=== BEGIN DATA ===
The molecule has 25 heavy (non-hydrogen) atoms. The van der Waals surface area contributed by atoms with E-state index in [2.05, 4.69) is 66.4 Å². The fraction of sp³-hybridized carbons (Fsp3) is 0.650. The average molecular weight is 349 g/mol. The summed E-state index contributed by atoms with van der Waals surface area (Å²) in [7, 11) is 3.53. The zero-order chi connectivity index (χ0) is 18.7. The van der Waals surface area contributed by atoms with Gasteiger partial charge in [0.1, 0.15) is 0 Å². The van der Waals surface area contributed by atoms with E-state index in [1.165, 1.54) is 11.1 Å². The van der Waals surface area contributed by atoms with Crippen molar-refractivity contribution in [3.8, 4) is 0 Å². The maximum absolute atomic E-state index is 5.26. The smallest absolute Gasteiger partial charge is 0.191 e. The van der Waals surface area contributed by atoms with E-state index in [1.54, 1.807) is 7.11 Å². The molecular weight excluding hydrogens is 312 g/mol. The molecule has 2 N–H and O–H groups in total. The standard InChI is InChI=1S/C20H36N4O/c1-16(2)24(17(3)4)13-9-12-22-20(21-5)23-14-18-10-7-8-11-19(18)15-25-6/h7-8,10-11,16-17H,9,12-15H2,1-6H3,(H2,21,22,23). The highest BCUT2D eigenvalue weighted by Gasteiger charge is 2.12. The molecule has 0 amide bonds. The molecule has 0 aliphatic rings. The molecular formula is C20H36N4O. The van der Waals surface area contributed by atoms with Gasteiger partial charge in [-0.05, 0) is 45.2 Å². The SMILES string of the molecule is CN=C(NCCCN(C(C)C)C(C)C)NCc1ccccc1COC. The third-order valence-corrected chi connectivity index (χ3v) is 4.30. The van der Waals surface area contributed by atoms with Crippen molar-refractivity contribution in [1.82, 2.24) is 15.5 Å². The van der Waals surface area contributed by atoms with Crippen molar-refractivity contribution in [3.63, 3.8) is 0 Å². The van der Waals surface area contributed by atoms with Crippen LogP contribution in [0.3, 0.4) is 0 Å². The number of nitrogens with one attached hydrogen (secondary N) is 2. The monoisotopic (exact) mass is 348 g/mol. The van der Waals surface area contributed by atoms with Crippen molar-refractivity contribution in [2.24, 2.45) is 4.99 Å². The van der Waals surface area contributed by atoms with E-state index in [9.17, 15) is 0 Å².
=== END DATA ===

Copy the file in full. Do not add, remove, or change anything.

The molecule has 25 heavy (non-hydrogen) atoms. The van der Waals surface area contributed by atoms with E-state index in [2.05, 4.69) is 66.4 Å². The fraction of sp³-hybridized carbons (Fsp3) is 0.650. The average molecular weight is 349 g/mol. The summed E-state index contributed by atoms with van der Waals surface area (Å²) in [7, 11) is 3.53. The zero-order chi connectivity index (χ0) is 18.7. The van der Waals surface area contributed by atoms with Gasteiger partial charge in [0.1, 0.15) is 0 Å². The van der Waals surface area contributed by atoms with E-state index in [1.165, 1.54) is 11.1 Å². The van der Waals surface area contributed by atoms with Crippen molar-refractivity contribution in [3.8, 4) is 0 Å². The maximum absolute atomic E-state index is 5.26. The smallest absolute Gasteiger partial charge is 0.191 e. The van der Waals surface area contributed by atoms with E-state index in [1.54, 1.807) is 7.11 Å². The molecular weight excluding hydrogens is 312 g/mol. The molecule has 2 N–H and O–H groups in total. The standard InChI is InChI=1S/C20H36N4O/c1-16(2)24(17(3)4)13-9-12-22-20(21-5)23-14-18-10-7-8-11-19(18)15-25-6/h7-8,10-11,16-17H,9,12-15H2,1-6H3,(H2,21,22,23). The highest BCUT2D eigenvalue weighted by Gasteiger charge is 2.12. The molecule has 0 amide bonds. The molecule has 0 aliphatic rings. The molecular formula is C20H36N4O. The van der Waals surface area contributed by atoms with Gasteiger partial charge in [-0.05, 0) is 45.2 Å². The SMILES string of the molecule is CN=C(NCCCN(C(C)C)C(C)C)NCc1ccccc1COC. The third-order valence-corrected chi connectivity index (χ3v) is 4.30. The van der Waals surface area contributed by atoms with Crippen molar-refractivity contribution in [1.82, 2.24) is 15.5 Å². The van der Waals surface area contributed by atoms with Crippen molar-refractivity contribution in [3.63, 3.8) is 0 Å². The van der Waals surface area contributed by atoms with Crippen LogP contribution in [0.3, 0.4) is 0 Å². The number of nitrogens with one attached hydrogen (secondary N) is 2. The monoisotopic (exact) mass is 348 g/mol. The van der Waals surface area contributed by atoms with Crippen molar-refractivity contribution in [2.24, 2.45) is 4.99 Å². The van der Waals surface area contributed by atoms with E-state index in [9.17, 15) is 0 Å².